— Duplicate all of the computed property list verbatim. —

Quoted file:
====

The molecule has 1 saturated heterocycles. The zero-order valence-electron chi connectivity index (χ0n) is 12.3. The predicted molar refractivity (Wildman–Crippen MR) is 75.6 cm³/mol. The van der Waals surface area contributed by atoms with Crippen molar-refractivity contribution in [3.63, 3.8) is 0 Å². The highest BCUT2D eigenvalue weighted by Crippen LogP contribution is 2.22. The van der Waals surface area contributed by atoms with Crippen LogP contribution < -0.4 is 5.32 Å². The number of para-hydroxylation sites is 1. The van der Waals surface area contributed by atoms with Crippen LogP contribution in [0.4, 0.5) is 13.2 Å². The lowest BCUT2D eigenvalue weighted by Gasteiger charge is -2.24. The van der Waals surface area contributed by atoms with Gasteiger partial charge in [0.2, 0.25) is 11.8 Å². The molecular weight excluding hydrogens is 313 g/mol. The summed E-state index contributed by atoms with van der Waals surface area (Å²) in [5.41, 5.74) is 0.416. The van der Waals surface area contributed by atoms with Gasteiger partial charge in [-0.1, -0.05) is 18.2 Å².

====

The molecule has 1 saturated heterocycles. The zero-order valence-electron chi connectivity index (χ0n) is 12.3. The predicted molar refractivity (Wildman–Crippen MR) is 75.6 cm³/mol. The van der Waals surface area contributed by atoms with Crippen molar-refractivity contribution in [3.63, 3.8) is 0 Å². The highest BCUT2D eigenvalue weighted by Crippen LogP contribution is 2.22. The van der Waals surface area contributed by atoms with Crippen LogP contribution < -0.4 is 5.32 Å². The number of para-hydroxylation sites is 1. The van der Waals surface area contributed by atoms with Crippen LogP contribution in [0.4, 0.5) is 13.2 Å². The lowest BCUT2D eigenvalue weighted by Gasteiger charge is -2.24. The van der Waals surface area contributed by atoms with Gasteiger partial charge in [0.2, 0.25) is 11.8 Å². The molecular weight excluding hydrogens is 313 g/mol. The summed E-state index contributed by atoms with van der Waals surface area (Å²) in [5.41, 5.74) is 0.416. The van der Waals surface area contributed by atoms with Gasteiger partial charge in [-0.1, -0.05) is 18.2 Å².